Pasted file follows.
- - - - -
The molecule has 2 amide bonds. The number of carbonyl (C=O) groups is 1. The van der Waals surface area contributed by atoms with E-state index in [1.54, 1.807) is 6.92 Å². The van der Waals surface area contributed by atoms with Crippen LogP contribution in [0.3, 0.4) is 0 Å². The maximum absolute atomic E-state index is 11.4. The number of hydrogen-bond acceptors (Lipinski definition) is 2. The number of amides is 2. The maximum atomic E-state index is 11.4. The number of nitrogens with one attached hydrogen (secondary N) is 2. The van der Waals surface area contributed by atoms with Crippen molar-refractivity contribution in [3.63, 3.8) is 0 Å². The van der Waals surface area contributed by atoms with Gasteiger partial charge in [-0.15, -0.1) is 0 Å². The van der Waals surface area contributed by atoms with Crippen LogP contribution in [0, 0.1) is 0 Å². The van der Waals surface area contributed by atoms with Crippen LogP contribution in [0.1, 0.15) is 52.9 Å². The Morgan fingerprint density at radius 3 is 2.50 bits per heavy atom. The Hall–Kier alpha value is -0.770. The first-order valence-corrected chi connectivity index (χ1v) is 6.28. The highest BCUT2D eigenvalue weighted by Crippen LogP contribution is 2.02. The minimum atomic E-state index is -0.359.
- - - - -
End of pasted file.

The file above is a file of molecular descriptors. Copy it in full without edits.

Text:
The molecule has 2 amide bonds. The number of carbonyl (C=O) groups is 1. The van der Waals surface area contributed by atoms with E-state index in [1.54, 1.807) is 6.92 Å². The van der Waals surface area contributed by atoms with Crippen LogP contribution in [0.3, 0.4) is 0 Å². The maximum absolute atomic E-state index is 11.4. The number of hydrogen-bond acceptors (Lipinski definition) is 2. The number of amides is 2. The maximum atomic E-state index is 11.4. The number of nitrogens with one attached hydrogen (secondary N) is 2. The van der Waals surface area contributed by atoms with Crippen molar-refractivity contribution in [3.63, 3.8) is 0 Å². The van der Waals surface area contributed by atoms with Gasteiger partial charge in [-0.15, -0.1) is 0 Å². The van der Waals surface area contributed by atoms with Crippen LogP contribution in [0, 0.1) is 0 Å². The van der Waals surface area contributed by atoms with Crippen LogP contribution in [0.1, 0.15) is 52.9 Å². The Morgan fingerprint density at radius 3 is 2.50 bits per heavy atom. The Hall–Kier alpha value is -0.770. The first-order valence-corrected chi connectivity index (χ1v) is 6.28. The highest BCUT2D eigenvalue weighted by Crippen LogP contribution is 2.02. The minimum atomic E-state index is -0.359.